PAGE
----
I know that, in general, having 8 seat back or having bow row (or having 7 seat back or having 2 seat row) do roughly the same thing, but I’ve found that there’s a subtle difference between stern backing and bow rowing, and it’s hard to determine which to use in some situations since they can have very different outcomes. Can you explain the differences and give some examples of when to use which?
Unless I have someone who is 100% inexperienced in bow, I rarely have the stern back or row when I’m trying to get a point. The bow of the boat is lighter and narrower than the stern and the bowman doesn’t have to worry about moving an extra 100lbs like the stroke does (the 100lbs being the coxswain), which makes it a little more effective and takes less time/effort. Plus, if you’re getting a point you’re not gonna rotate your back end of the boat, you’re gonna rotate the front … that should be the most obvious reason why you’d use bow pair.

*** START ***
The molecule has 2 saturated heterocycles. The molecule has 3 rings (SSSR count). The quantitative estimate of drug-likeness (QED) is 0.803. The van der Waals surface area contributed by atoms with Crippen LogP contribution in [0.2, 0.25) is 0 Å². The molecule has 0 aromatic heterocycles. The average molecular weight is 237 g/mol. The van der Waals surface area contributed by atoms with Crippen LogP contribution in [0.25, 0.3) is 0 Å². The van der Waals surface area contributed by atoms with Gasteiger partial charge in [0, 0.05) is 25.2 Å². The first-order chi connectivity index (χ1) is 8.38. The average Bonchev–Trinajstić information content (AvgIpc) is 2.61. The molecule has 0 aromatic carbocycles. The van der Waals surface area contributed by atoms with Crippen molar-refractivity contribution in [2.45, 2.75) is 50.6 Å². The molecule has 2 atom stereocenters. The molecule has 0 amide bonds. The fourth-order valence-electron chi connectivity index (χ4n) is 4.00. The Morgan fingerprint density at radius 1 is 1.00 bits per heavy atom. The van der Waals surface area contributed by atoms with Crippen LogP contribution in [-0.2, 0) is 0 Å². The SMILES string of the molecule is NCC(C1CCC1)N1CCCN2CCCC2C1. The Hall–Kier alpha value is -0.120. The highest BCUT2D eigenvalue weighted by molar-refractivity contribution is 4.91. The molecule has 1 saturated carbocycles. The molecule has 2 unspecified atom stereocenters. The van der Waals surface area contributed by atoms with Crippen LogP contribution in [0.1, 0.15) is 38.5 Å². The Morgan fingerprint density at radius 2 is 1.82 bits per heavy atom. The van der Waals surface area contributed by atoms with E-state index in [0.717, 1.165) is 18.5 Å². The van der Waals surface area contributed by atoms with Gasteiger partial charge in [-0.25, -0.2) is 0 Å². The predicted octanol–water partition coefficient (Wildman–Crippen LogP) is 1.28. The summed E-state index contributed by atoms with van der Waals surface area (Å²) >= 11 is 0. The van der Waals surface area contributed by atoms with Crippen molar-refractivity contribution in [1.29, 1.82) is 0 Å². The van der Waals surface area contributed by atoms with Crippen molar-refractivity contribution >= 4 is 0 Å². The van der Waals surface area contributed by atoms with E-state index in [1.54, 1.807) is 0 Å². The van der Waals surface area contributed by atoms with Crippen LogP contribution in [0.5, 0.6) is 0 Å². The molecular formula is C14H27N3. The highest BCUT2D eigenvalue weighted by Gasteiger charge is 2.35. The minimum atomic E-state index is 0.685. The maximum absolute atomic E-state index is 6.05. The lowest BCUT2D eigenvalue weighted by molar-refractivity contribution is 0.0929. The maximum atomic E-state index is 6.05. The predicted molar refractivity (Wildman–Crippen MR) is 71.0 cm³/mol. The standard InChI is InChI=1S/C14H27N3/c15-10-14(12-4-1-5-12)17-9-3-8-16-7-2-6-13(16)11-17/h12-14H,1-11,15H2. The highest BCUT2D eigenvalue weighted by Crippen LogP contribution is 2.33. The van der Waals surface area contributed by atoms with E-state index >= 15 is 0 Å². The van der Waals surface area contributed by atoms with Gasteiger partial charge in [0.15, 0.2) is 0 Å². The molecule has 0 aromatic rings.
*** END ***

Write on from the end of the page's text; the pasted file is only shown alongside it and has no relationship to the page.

The only time I really use stern pair to help me get my point is if we’re in between drills or pieces and our coach is talking to bow pair. I’d rather have 7-seat or stroke back it (and then I can finish adjusting when we start rowing) than risk distracting bow or 2-seat when they’re trying to listen to what our coach is saying.
Regarding stake boats, when backing, you always start with stern pair and work your way up the boat depending on how much power you need (stern pair, stern four, stern six, etc.). When you get close to the stake boat and can see what adjustments need to be made, then you can have your stern pair take really light arms only strokes to help you out. Once you’re locked on, resume using bow pair to get your point since using stern pair will make it too difficult for the person holding the boat to keep a good grip on it.
99.98% of the time, you should be using bow pair. It’s just one of those unwritten rules of coxing that you get weird looks for if you don’t follow it.